For example, if you were to grab a 20-year-old who is part of your church and ask him or her “What is worship?” there is a very high probability he would say “music” or “singing.” After all, we call the musician who leads the singing the “worship pastor” or “worship leader.” After the sermon is over, the worship leader usually says something like, “Let’s now worship,” essentially equating worship with the singing. So naturally, when we ask a 20-year-old to define worship, the first thing that comes to their mind is singing. As they are in a conversation with someone and say, “I love to worship at my church,” it usually means they love the music. We know as leaders that singing is but one very limited understanding of what worship is. But week after week we let it go, reinforcing the common perception through our language. In the hectic and fast-paced nature of life and ministry, we may not be stopping to wonder if the people we lead are understanding theologically what “worship” really is. This does have theological implications to our day-to-day living. If the people we lead subtly begin equating worship with singing together, then we aren’t understanding the concept of holistic sacrificial worship as Romans 12:1–2 teaches. So worship takes place mainly at a meeting when we all sing, not as a lifestyle. An extreme dichotomy can occur in one’s spiritual formation and how they live their life and view themselves as a worshipper.

If you were to listen to a discussion with people in our church, do they say phrases like they “went to church” that day? Do we as leaders say things like “invite them to church” or “go to church”? If so, the reality is that we are again reinforcing incorrect theology. As we all well know, the Church is the people, not the place or building. To say we went to church or that we go to church, is to say we went to ourselves or go to ourselves. I sometimes joke how there was a satanic plot to introduce false theology at an early age with the children’s nursery rhyme of “Here is the church; here is the steeple. Open the doors and see all the people.” This reinforces the church is the building and the people are inside the church. Petty, yes. But think of the ramifications of how constantly reinforcing that we “go to church” can subtly lead to dichotomy of church just being the place you go to on Sundays. How does one view their decisions during the week and lifestyle as a natural result of this theological way of thinking?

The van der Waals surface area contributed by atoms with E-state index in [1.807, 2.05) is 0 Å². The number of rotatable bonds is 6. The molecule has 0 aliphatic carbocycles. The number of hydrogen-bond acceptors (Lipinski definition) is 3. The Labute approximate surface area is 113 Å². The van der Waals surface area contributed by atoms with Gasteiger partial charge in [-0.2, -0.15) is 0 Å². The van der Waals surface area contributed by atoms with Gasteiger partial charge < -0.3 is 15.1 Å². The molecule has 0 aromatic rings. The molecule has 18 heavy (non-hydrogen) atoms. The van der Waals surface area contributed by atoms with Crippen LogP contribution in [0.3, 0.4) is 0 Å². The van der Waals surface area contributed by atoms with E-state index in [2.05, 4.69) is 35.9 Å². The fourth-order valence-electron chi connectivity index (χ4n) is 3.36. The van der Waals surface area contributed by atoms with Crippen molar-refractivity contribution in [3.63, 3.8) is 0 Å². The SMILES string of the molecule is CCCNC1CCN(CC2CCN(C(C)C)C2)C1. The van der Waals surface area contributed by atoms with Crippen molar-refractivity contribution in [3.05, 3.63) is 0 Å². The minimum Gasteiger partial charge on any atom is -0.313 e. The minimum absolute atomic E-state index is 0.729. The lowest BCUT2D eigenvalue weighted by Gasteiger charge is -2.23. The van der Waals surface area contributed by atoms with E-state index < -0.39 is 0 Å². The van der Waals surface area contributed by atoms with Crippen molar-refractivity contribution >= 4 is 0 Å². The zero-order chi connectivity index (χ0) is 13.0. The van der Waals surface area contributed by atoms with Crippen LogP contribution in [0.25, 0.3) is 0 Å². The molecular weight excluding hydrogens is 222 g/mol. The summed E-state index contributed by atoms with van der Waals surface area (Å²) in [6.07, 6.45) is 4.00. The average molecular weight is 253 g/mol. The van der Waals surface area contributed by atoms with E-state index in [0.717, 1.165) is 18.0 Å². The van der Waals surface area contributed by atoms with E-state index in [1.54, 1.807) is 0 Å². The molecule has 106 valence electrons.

When you start thinking about this, it really plays out in a lot of ways. How about the title “pastor”? Part of our roles as leaders is to shepherd people. But because we have turned the spiritual gift of shepherding into a formal title for the paid person, what do we communicate? Can we subtly be teaching theologically that the people of the Church who have the gift of pasturing really don’t have the gift to the same degree like the paid pastors do? Can we set up a false understanding and even cause people to not think they can “pastor” others because they think the title applies only to the paid people? Subtle, maybe. But think of the theological ramifications of what happens with this and how it can twist the priesthood of all believers into something it theologically isn’t. It can set up incorrect expectations of everything from the role of the paid pastor to the role and gifts of the people of the church.